I am annoyed right now, because of how I’m thinking about this movie and I want to talk about facets of it, and instead I’m being made to feel guilty for examining those facets rather than committing to a single opinion, full stop, the end. However, guilt is for Catholics and people in jail, and terrorists who haven’t been charged with crimes of course; most importantly, not for me. So, Humbug, I say. Also, I say Silent Hill.
So there’s this game, right, and they made a movie. That nearly never ends well, and not least because they mostly only make movies based on good and popular games. (It is a source of surprise to me, how much more often popular equates with good in the video game arena than in the movie or literary arenas. I wonder if I’m wrong, really. But let’s assume not, as it makes it easier for me to continue with my thoughts, here.) So, there’s automatically farther to fall, as your built-in audience will necessarily be more judgmental than otherwise.
Silent Hill the game was creepy of atmosphere and mysterious of plot, only providing drips and drabs to explain what was really going on while keeping you on edge throughout. The movie provided both the best and the worst of that, more’s the pity. Because it tried very hard to be a good movie, and I can see the good movie lurking just beneath the surface. Nevertheless, it never really surfaced.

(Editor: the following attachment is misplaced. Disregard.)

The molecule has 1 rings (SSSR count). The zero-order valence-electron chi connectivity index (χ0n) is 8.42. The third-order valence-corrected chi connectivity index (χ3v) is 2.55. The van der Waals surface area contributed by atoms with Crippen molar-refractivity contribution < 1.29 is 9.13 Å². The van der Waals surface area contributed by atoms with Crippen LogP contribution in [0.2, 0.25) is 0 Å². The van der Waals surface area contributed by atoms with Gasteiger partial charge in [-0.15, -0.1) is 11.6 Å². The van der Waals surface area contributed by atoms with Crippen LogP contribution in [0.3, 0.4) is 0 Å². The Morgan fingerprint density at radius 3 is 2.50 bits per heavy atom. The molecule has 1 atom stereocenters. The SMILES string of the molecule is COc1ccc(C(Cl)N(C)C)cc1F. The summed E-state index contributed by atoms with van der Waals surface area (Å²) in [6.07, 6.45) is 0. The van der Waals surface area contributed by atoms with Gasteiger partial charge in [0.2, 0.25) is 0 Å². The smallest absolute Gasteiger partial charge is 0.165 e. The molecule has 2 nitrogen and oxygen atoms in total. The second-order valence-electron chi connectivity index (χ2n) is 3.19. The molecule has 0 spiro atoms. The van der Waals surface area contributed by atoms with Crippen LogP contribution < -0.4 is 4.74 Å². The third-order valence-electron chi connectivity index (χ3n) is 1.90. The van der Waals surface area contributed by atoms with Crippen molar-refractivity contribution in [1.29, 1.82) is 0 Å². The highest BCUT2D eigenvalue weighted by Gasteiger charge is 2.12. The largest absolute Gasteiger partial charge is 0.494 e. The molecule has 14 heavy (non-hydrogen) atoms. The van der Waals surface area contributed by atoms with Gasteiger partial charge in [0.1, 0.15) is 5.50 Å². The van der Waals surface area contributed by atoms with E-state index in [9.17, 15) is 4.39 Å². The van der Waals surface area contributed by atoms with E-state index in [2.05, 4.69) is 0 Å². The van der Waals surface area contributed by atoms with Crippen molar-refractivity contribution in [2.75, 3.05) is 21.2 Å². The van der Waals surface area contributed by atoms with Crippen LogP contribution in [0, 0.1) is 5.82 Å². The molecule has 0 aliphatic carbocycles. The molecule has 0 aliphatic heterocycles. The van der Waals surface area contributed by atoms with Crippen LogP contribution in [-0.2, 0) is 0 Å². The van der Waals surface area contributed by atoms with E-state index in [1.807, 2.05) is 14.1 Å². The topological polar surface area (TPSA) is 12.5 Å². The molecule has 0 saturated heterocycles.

Silent Hill the movie is the story of a woman trying to penetrate the mystery of her adopted daughter’s nightmares and accompanying sleepwalking. So she takes the girl to the place those dreams speak of, a ghost town called Silent Hill. (I know, it was a shock to me, too, the coincidence of that name with the movie’s title. But I resuspended my disbelief and soldiered on.) Only, their arrival is marred by a car accident that knocks out the woman just long enough for her daughter to vanish. After that, all that’s left is to find her, and that means unravelling the mystery behind the town and its death.
The audio and the visuals were both brilliant, evocative, and a joy to behold. Perhaps a dread to behold would be more accurate, but I like what I like, and joy is the word for me. Also, I liked the music. The plot, however… possibly forgivable gaming tropes were overshadowed by an unforgivably dense plot, and the side story of the woman’s husband that had no right to be in the script at all. The good news is this: I don’t have to concern myself with the good movie that I kept nearly seeing, because I’ve got these games that totally make up for it.